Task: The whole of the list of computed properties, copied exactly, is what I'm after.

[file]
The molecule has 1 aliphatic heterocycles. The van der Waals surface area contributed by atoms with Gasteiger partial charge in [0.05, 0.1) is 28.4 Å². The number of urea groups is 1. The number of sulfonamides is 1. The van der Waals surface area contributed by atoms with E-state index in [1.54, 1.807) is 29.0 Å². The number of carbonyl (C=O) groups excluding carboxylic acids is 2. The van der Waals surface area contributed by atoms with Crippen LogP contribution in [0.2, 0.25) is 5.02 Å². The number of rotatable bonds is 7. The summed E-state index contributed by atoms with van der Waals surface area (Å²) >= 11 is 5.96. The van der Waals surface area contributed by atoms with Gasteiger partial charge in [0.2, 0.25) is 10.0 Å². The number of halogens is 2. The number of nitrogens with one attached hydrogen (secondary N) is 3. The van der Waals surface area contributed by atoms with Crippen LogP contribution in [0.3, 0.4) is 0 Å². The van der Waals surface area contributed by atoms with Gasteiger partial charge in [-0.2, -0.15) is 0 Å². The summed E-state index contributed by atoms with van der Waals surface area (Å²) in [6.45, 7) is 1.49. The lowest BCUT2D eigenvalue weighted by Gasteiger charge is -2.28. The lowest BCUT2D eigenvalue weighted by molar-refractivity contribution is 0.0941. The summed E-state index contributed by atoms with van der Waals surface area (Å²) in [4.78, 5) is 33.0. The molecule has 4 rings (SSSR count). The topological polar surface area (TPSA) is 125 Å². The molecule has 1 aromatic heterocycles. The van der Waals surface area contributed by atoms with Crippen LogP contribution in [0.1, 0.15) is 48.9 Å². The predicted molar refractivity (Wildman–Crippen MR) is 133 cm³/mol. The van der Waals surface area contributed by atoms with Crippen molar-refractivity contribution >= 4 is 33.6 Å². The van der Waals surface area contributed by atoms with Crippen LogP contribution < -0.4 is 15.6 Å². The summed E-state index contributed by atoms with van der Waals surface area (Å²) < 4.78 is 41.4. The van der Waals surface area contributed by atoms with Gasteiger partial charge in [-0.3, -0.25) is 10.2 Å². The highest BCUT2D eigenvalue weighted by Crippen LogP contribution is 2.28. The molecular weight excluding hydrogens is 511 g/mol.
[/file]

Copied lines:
The molecule has 1 aliphatic heterocycles. The van der Waals surface area contributed by atoms with Gasteiger partial charge in [0.05, 0.1) is 28.4 Å². The number of urea groups is 1. The number of sulfonamides is 1. The van der Waals surface area contributed by atoms with E-state index in [1.54, 1.807) is 29.0 Å². The number of carbonyl (C=O) groups excluding carboxylic acids is 2. The van der Waals surface area contributed by atoms with Crippen LogP contribution in [0.2, 0.25) is 5.02 Å². The number of rotatable bonds is 7. The summed E-state index contributed by atoms with van der Waals surface area (Å²) >= 11 is 5.96. The van der Waals surface area contributed by atoms with Gasteiger partial charge in [0.2, 0.25) is 10.0 Å². The number of halogens is 2. The number of nitrogens with one attached hydrogen (secondary N) is 3. The van der Waals surface area contributed by atoms with Crippen LogP contribution in [0.3, 0.4) is 0 Å². The van der Waals surface area contributed by atoms with Gasteiger partial charge in [-0.2, -0.15) is 0 Å². The summed E-state index contributed by atoms with van der Waals surface area (Å²) in [6.45, 7) is 1.49. The lowest BCUT2D eigenvalue weighted by Gasteiger charge is -2.28. The lowest BCUT2D eigenvalue weighted by molar-refractivity contribution is 0.0941. The summed E-state index contributed by atoms with van der Waals surface area (Å²) in [4.78, 5) is 33.0. The molecule has 4 rings (SSSR count). The topological polar surface area (TPSA) is 125 Å². The molecule has 1 aromatic heterocycles. The van der Waals surface area contributed by atoms with Crippen LogP contribution in [0.1, 0.15) is 48.9 Å². The predicted molar refractivity (Wildman–Crippen MR) is 133 cm³/mol. The van der Waals surface area contributed by atoms with Crippen molar-refractivity contribution >= 4 is 33.6 Å². The van der Waals surface area contributed by atoms with Crippen LogP contribution < -0.4 is 15.6 Å². The summed E-state index contributed by atoms with van der Waals surface area (Å²) < 4.78 is 41.4. The van der Waals surface area contributed by atoms with Gasteiger partial charge in [-0.3, -0.25) is 10.2 Å². The highest BCUT2D eigenvalue weighted by Crippen LogP contribution is 2.28. The molecular weight excluding hydrogens is 511 g/mol.